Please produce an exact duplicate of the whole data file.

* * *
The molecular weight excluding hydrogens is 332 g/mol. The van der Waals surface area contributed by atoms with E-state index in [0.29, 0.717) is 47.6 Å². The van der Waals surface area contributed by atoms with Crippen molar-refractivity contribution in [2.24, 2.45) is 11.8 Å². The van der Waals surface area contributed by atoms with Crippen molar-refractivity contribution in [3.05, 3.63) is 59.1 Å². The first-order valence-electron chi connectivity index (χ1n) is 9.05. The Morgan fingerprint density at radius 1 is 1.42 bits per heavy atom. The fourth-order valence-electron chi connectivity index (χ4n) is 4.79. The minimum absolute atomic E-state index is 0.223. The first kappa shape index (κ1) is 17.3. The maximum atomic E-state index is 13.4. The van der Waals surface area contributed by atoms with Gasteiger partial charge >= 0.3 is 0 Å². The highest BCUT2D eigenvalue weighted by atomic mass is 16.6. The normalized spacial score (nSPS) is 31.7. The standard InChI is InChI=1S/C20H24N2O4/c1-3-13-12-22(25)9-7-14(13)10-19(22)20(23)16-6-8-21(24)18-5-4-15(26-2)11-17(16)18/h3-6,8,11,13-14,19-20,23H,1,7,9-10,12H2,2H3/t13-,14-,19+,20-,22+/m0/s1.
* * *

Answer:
The molecular weight excluding hydrogens is 332 g/mol. The van der Waals surface area contributed by atoms with E-state index in [0.29, 0.717) is 47.6 Å². The van der Waals surface area contributed by atoms with Crippen molar-refractivity contribution in [2.24, 2.45) is 11.8 Å². The van der Waals surface area contributed by atoms with Crippen molar-refractivity contribution in [3.05, 3.63) is 59.1 Å². The first-order valence-electron chi connectivity index (χ1n) is 9.05. The Morgan fingerprint density at radius 1 is 1.42 bits per heavy atom. The fourth-order valence-electron chi connectivity index (χ4n) is 4.79. The minimum absolute atomic E-state index is 0.223. The first kappa shape index (κ1) is 17.3. The maximum atomic E-state index is 13.4. The van der Waals surface area contributed by atoms with Gasteiger partial charge >= 0.3 is 0 Å². The highest BCUT2D eigenvalue weighted by atomic mass is 16.6. The normalized spacial score (nSPS) is 31.7. The standard InChI is InChI=1S/C20H24N2O4/c1-3-13-12-22(25)9-7-14(13)10-19(22)20(23)16-6-8-21(24)18-5-4-15(26-2)11-17(16)18/h3-6,8,11,13-14,19-20,23H,1,7,9-10,12H2,2H3/t13-,14-,19+,20-,22+/m0/s1.